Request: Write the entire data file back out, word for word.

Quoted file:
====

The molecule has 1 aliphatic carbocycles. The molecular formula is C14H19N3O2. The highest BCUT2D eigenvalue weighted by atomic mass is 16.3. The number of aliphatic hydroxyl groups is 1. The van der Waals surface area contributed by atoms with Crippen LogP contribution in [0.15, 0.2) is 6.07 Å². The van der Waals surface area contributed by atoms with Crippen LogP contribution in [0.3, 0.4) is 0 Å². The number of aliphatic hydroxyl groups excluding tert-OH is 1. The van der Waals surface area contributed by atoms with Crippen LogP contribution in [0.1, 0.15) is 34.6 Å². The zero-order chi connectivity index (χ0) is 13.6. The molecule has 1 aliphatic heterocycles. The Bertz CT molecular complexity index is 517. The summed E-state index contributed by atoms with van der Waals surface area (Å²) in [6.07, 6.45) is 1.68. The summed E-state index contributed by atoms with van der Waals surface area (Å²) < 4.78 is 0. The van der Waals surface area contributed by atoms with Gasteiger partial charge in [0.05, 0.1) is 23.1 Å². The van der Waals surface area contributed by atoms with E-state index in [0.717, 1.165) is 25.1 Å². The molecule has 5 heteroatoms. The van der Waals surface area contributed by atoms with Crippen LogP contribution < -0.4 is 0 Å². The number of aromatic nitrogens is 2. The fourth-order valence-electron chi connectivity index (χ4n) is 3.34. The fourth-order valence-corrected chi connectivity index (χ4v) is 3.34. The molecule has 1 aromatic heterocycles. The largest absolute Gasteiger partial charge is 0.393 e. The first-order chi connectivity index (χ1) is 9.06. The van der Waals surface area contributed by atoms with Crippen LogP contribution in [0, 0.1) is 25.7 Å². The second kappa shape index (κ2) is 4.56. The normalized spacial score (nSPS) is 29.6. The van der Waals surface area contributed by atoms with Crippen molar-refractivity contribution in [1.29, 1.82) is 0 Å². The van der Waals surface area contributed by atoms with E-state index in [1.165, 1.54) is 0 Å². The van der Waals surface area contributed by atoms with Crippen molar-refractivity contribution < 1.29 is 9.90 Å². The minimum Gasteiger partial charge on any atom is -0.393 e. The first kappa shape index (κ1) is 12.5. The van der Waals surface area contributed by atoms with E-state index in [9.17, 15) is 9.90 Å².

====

The molecule has 1 aliphatic carbocycles. The molecular formula is C14H19N3O2. The highest BCUT2D eigenvalue weighted by atomic mass is 16.3. The number of aliphatic hydroxyl groups is 1. The van der Waals surface area contributed by atoms with Crippen LogP contribution in [0.15, 0.2) is 6.07 Å². The van der Waals surface area contributed by atoms with Crippen LogP contribution in [0.3, 0.4) is 0 Å². The number of aliphatic hydroxyl groups excluding tert-OH is 1. The van der Waals surface area contributed by atoms with Crippen LogP contribution in [0.1, 0.15) is 34.6 Å². The zero-order chi connectivity index (χ0) is 13.6. The molecule has 1 aliphatic heterocycles. The Bertz CT molecular complexity index is 517. The summed E-state index contributed by atoms with van der Waals surface area (Å²) in [6.07, 6.45) is 1.68. The summed E-state index contributed by atoms with van der Waals surface area (Å²) < 4.78 is 0. The van der Waals surface area contributed by atoms with Gasteiger partial charge in [0.05, 0.1) is 23.1 Å². The van der Waals surface area contributed by atoms with E-state index in [0.717, 1.165) is 25.1 Å². The molecule has 5 heteroatoms. The van der Waals surface area contributed by atoms with Crippen LogP contribution < -0.4 is 0 Å². The number of aromatic nitrogens is 2. The fourth-order valence-electron chi connectivity index (χ4n) is 3.34. The fourth-order valence-corrected chi connectivity index (χ4v) is 3.34. The molecule has 1 aromatic heterocycles. The largest absolute Gasteiger partial charge is 0.393 e. The first-order chi connectivity index (χ1) is 9.06. The van der Waals surface area contributed by atoms with Crippen LogP contribution in [0, 0.1) is 25.7 Å². The second kappa shape index (κ2) is 4.56. The normalized spacial score (nSPS) is 29.6. The van der Waals surface area contributed by atoms with Crippen molar-refractivity contribution in [1.29, 1.82) is 0 Å². The van der Waals surface area contributed by atoms with E-state index in [1.165, 1.54) is 0 Å². The van der Waals surface area contributed by atoms with Crippen molar-refractivity contribution < 1.29 is 9.90 Å². The minimum Gasteiger partial charge on any atom is -0.393 e. The first kappa shape index (κ1) is 12.5. The van der Waals surface area contributed by atoms with E-state index in [9.17, 15) is 9.90 Å².